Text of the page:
Travel by Train, Shanghai to Chongqing

Mountains rose up from the land like rude interferences to local farming as hills were chipped away into terraces in a massive attempt to convert the fertile soils of the hillsides into useful space. We gazed out the windows of the slow train, watching the landscape change from the water-logged and soggy Shanghai flatness to the mountains of South-Western China. The train ambled slowly and comfortably along under 50mph, a speedy pace for the relaxed passengers on board.

Mike resting on the train

Mike resting on the train

We watched small, gray and brown towns of under 20 houses pass by surrounded by fields of growing food and flooded rice fields. Suddenly, bright yellow and blue buildings with steeples on each rooftop rose out of the shrubbery to confuse us. The lavish colorful villages were mini Disney lands for the peasants on board used to stucco and mud buildings. We saw no people in these Disney-like towns, and no farmland surrounded the towered buildings. I wondered how they paid for their odd architecture, and where all the residents were, and how they had come to chose small church-like structures for their homes. Without a source for answers, we shrugged and resumed watching. The landscape quickly returned to the traditional gray and brown houses and fields, leaving us wondering if it had been an aberration.

Before leaving Shanghai, Mike and I both bought matching ridiculous pajamas. In the city, many people wander around at all times of day in full pajamas, we thought we would join this culture of relaxation, and donned the PJs before stepping onto the train. On board we purchased pomegranate, oranges, pistachios, grapes and noodles and, of course, a few bottles of beer. We sat playing cribbage on a small wooden peg board as we watched the scenery swoosh past. By 20:00 I had won three games to Mike’s zero, so he left the table to chat with a young Chinese man also traveling towards Chongqing. They dined on rabbit leg together as they chatted about women, jobs and China while I read in my bunk. Our six bed cabin was shared with a silent young woman in neon pink who said not a word for 31 hours, and a family of four (a couple, their 8 year old son, and a very limber 90 year old woman who bounded around the cabin grinning with her few remaining teeth). The small family shared three beds, and they spent their time entertaining the spoiled young boy, who spent his time irritating every breathing soul on board with screams, jeers and cries for candy.Throughout the train car, other children ran around quaintly playing with small paper toys while adults chatted with each other and socialized. It was a moving sewing circle, playground and men’s smoking card house all in one.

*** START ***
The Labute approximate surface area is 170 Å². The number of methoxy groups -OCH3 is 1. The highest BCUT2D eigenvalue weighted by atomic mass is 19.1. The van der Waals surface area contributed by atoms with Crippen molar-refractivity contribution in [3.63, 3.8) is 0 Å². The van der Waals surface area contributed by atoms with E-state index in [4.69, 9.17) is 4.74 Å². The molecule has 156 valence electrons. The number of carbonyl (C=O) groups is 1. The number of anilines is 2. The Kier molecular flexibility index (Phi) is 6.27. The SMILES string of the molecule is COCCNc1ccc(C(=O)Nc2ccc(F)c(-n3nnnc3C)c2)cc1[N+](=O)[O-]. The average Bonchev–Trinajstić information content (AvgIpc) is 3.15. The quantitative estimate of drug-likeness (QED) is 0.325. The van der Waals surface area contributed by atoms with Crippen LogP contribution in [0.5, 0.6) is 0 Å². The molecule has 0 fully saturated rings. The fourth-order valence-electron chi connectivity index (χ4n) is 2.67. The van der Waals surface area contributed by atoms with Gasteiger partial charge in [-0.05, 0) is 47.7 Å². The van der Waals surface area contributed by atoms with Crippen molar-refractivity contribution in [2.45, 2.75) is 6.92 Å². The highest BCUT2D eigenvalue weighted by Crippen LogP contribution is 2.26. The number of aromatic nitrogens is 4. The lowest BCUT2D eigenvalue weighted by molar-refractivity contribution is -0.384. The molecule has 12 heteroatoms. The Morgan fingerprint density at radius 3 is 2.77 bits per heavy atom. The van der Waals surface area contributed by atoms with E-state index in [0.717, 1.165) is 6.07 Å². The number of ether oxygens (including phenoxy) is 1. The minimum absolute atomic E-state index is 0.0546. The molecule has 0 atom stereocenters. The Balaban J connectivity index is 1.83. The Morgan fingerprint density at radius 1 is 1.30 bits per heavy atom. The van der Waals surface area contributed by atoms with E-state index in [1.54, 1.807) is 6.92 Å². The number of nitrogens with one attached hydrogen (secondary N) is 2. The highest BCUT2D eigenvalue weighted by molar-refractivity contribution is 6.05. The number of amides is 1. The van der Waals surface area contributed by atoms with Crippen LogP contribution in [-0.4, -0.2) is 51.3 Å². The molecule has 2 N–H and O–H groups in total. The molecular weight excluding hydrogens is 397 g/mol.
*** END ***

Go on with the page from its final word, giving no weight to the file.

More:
In the evening the lights were turned over at ten and we all climbed into our bunks for the night. Below Mike’s bunk a man snored louder than a chainsaw, and I worried for his health with such a strange and noisy condition. If he was asleep, then no one else in the cabin was. I lay awake all night, relaxed but tired, and listened to the helicopter-like noises of the fat man below Mike’s bunk. In the morning, noise and motion resumed at 6am when the lights promptly snapped on. The smell of instant noodles filled the cabin, as did the sounds of slurping and spitting. After trying to sleep for several more hours, we finally gave up and snacked on nuts and berries as we played a few more hand of cards. I won all but one game, leaving Mike quite dejected. Having tried train food the previous day, we were determined not to ever order it again, and listened to our stomachs growl as we traveled.

It was national day, Oct 1st, 2008. In 1949 on the same day the communists had officially come to power and announced the People’s Republic of China under Mao Zedong. To commemorate this occasion, all of China is given a week holiday each year in early October. For one week, all of China’s railways and highways are crowded with loud travelers eager to reach their families. It is known as the worst time to travel in China; an equivalent to Thanksgiving in the USA. We went anyways, eager to be a part of the hustle and noise. On the train, a more relaxed form of travel, we were surprised at how smoothly everything fell into place. We napped, gamed, read and blinked back the sun as we watched the scenery change. In all, it was a pleasant trip to Chongqing, and we arrived 31 hours later, a little tired and smelling of noodles, but quite relaxed and eager to start our tour of the city.

-posted by Lauren.

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